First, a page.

Every once in a while it pays off to “test outside the lines.” Don’t get stuck in a testing rut and run the same old tests on copy and layout to increase clicks and conversions. It’s high time to shake up your site testing plan, and start testing new elements such as form length, shipping prices, location, mobile display, and more. Here are seven ways to freshen up your testing strategy this summer:
#1 – Test the Ideal Form Length
Many optimization experts believe that the shorter the form, the higher the conversion rate. But that’s not always the case. Case in point: a SiteSpect client recently tested a longer version of its signup process. Test results proved that the longer form actually resulted in higher engagement and signups. Another client tested multiple variations of its address collection form to determine which length was optimal, leading to an increase in form completion rates of 8.75%. The winner? The one with an additional, optional address field.
Bottom line: Shake up your form testing initiatives by trying longer form lengths with more form fields or additional form pages, as counter-intuitive as that sounds. Don’t let predisposed assumptions be a block to higher conversions.
#2 – Test How to Best Personalize Location-based Content
Multivariate testing and targeting allows you to optimize content based on your customer’s location and customize the checkout and registration process accordingly. For example, if a site visitor from London is looking for an item to purchase, test displaying the UK flag, showing prices in pounds instead of dollars, and giving relevant international shipping estimates. In this instance, your site and checkout form can also be customized for British English, versus American English, helping to increase the likelihood the visitor will complete the checkout process.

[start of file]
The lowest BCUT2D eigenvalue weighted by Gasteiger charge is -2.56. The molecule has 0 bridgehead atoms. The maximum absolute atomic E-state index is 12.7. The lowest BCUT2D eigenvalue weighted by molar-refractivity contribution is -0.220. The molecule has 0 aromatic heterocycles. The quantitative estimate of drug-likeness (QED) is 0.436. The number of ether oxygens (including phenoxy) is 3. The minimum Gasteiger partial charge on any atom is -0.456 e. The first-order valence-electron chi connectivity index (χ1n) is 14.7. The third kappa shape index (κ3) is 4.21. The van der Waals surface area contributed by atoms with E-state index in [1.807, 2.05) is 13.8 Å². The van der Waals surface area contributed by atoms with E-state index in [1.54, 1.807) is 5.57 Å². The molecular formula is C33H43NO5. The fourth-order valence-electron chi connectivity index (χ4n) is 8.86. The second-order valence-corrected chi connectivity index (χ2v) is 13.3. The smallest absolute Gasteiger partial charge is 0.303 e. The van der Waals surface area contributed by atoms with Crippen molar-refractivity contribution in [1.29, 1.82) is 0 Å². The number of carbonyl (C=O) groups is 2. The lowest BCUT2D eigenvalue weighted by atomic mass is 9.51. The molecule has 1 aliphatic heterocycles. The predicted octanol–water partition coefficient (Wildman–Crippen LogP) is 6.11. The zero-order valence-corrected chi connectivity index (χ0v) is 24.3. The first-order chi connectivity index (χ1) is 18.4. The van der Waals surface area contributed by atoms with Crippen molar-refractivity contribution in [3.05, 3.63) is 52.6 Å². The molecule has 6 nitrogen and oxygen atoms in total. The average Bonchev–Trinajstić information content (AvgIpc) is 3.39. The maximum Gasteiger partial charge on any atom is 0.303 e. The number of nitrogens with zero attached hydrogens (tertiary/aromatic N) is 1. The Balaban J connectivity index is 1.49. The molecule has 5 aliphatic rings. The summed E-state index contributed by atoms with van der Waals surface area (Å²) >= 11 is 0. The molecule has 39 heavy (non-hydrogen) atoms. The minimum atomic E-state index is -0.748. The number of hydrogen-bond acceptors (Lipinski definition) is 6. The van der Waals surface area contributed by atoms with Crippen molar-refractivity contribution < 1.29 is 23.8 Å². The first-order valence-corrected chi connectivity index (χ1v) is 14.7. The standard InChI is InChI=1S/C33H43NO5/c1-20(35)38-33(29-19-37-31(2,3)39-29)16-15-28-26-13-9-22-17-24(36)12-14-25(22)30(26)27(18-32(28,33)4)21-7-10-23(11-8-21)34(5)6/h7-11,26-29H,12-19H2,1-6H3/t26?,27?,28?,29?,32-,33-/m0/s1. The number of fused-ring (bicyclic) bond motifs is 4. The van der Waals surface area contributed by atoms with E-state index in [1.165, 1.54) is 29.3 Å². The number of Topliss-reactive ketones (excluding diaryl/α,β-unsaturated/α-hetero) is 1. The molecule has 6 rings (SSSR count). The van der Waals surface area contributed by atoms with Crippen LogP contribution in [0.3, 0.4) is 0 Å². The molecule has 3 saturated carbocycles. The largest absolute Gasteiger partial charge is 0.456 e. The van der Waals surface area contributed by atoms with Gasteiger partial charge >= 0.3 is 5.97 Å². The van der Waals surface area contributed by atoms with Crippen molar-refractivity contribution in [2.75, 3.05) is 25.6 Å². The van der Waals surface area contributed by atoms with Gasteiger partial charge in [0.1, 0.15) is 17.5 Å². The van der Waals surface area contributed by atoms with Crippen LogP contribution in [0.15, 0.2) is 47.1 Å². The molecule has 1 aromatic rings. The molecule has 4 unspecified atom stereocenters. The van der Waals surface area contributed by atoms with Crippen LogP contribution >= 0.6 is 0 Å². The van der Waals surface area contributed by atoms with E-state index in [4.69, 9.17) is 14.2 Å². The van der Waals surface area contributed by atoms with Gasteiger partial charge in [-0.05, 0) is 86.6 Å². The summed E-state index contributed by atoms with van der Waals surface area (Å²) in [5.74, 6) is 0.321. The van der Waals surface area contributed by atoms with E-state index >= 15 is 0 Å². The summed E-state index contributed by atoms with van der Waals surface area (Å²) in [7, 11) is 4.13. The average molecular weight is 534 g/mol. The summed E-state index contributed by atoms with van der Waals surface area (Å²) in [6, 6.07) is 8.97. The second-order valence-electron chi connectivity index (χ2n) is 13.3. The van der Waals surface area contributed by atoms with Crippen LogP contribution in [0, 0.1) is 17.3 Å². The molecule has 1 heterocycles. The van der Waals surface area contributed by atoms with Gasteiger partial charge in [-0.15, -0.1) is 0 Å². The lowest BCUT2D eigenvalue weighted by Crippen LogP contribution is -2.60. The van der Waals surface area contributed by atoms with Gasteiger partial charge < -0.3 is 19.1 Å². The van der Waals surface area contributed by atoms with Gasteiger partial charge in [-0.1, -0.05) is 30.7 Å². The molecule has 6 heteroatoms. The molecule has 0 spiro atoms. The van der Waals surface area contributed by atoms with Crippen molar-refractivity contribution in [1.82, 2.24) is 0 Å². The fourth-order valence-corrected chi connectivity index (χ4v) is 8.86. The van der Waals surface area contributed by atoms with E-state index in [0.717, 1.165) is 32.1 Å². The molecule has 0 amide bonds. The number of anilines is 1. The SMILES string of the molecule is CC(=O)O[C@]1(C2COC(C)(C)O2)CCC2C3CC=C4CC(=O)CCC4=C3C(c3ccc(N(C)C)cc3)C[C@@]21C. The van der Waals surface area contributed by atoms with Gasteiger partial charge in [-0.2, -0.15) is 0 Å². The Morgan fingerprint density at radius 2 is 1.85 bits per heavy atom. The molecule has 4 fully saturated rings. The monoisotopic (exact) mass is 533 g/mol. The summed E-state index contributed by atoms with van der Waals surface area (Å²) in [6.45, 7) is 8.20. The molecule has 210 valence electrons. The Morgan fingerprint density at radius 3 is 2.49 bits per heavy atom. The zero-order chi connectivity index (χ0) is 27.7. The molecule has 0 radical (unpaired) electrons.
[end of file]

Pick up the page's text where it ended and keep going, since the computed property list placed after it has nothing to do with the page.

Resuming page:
Bottom line: Test information relevant to the visitor’s location and customize your registration and checkout process accordingly. You’ll be surprised at what a difference it makes!
#3 – Use Location to Test What Weather-related Content to Display
A visitor’s location can also play an important role in what they are searching or shopping for. For example, winter visitors from Vail, Colorado, which receives significant yearly snowfall, should be far more interested in snow-related items (such as shovels, ski boots, or winter jackets) than visitors from Florida.
Bottom line: A visitor’s location can play an important role in what they’re searching for. Test showing relevant weather-related offers and merchandise to visitors based on their location.
#4 – Test Checkout Experiences for Known Versus Unknown Visitors
Try testing two different checkout flows, one for visitors who are already logged in, and another for new or returning visitors who are not logged in. Ideally, you can direct the logged-in visitor
to a single checkout form to complete a purchase, whereas new visitors may have to enter their name, address, and payment information.
Bottom line: This simple idea can help drive repeat customers to purchase more, increase their average order value, and drive additional business metrics.
#5 – Test Optimal Free Shipping Thresholds